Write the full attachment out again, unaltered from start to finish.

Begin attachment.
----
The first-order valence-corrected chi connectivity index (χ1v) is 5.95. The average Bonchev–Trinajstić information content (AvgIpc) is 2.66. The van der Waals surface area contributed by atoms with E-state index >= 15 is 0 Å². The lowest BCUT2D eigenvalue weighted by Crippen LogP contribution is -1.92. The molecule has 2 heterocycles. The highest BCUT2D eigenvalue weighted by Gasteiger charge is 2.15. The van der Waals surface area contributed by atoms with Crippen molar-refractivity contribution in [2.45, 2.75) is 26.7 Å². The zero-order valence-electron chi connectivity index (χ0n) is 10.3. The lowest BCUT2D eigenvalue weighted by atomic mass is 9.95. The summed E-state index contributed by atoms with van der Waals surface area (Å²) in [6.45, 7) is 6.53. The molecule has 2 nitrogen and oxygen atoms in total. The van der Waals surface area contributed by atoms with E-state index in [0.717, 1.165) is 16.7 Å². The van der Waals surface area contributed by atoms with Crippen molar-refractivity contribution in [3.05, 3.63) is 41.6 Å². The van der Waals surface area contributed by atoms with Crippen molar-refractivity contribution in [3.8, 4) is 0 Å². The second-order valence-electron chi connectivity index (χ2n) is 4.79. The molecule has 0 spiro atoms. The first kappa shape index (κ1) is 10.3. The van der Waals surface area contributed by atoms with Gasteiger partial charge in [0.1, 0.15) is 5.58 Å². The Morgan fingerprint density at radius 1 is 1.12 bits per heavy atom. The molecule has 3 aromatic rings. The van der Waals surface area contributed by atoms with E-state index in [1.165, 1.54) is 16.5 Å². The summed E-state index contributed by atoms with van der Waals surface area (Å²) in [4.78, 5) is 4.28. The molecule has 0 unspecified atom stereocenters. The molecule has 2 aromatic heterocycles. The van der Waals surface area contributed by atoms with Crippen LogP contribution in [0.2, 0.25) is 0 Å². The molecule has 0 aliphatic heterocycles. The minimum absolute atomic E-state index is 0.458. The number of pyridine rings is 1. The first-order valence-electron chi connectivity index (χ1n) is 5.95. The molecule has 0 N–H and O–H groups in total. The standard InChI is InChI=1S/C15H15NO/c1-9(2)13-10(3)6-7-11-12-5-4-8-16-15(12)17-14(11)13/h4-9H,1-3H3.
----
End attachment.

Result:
The first-order valence-corrected chi connectivity index (χ1v) is 5.95. The average Bonchev–Trinajstić information content (AvgIpc) is 2.66. The van der Waals surface area contributed by atoms with E-state index >= 15 is 0 Å². The lowest BCUT2D eigenvalue weighted by Crippen LogP contribution is -1.92. The molecule has 2 heterocycles. The highest BCUT2D eigenvalue weighted by Gasteiger charge is 2.15. The van der Waals surface area contributed by atoms with Crippen molar-refractivity contribution in [2.45, 2.75) is 26.7 Å². The zero-order valence-electron chi connectivity index (χ0n) is 10.3. The lowest BCUT2D eigenvalue weighted by atomic mass is 9.95. The summed E-state index contributed by atoms with van der Waals surface area (Å²) in [6.45, 7) is 6.53. The molecule has 2 nitrogen and oxygen atoms in total. The van der Waals surface area contributed by atoms with E-state index in [0.717, 1.165) is 16.7 Å². The van der Waals surface area contributed by atoms with Crippen molar-refractivity contribution in [3.05, 3.63) is 41.6 Å². The van der Waals surface area contributed by atoms with Crippen molar-refractivity contribution in [3.8, 4) is 0 Å². The second-order valence-electron chi connectivity index (χ2n) is 4.79. The molecule has 0 spiro atoms. The first kappa shape index (κ1) is 10.3. The van der Waals surface area contributed by atoms with Gasteiger partial charge in [0.1, 0.15) is 5.58 Å². The Morgan fingerprint density at radius 1 is 1.12 bits per heavy atom. The molecule has 3 aromatic rings. The van der Waals surface area contributed by atoms with E-state index in [1.165, 1.54) is 16.5 Å². The summed E-state index contributed by atoms with van der Waals surface area (Å²) in [4.78, 5) is 4.28. The molecule has 0 unspecified atom stereocenters. The molecule has 2 aromatic heterocycles. The van der Waals surface area contributed by atoms with Crippen LogP contribution in [0.2, 0.25) is 0 Å². The molecule has 0 aliphatic heterocycles. The minimum absolute atomic E-state index is 0.458. The number of pyridine rings is 1. The first-order valence-electron chi connectivity index (χ1n) is 5.95. The molecule has 0 N–H and O–H groups in total. The standard InChI is InChI=1S/C15H15NO/c1-9(2)13-10(3)6-7-11-12-5-4-8-16-15(12)17-14(11)13/h4-9H,1-3H3.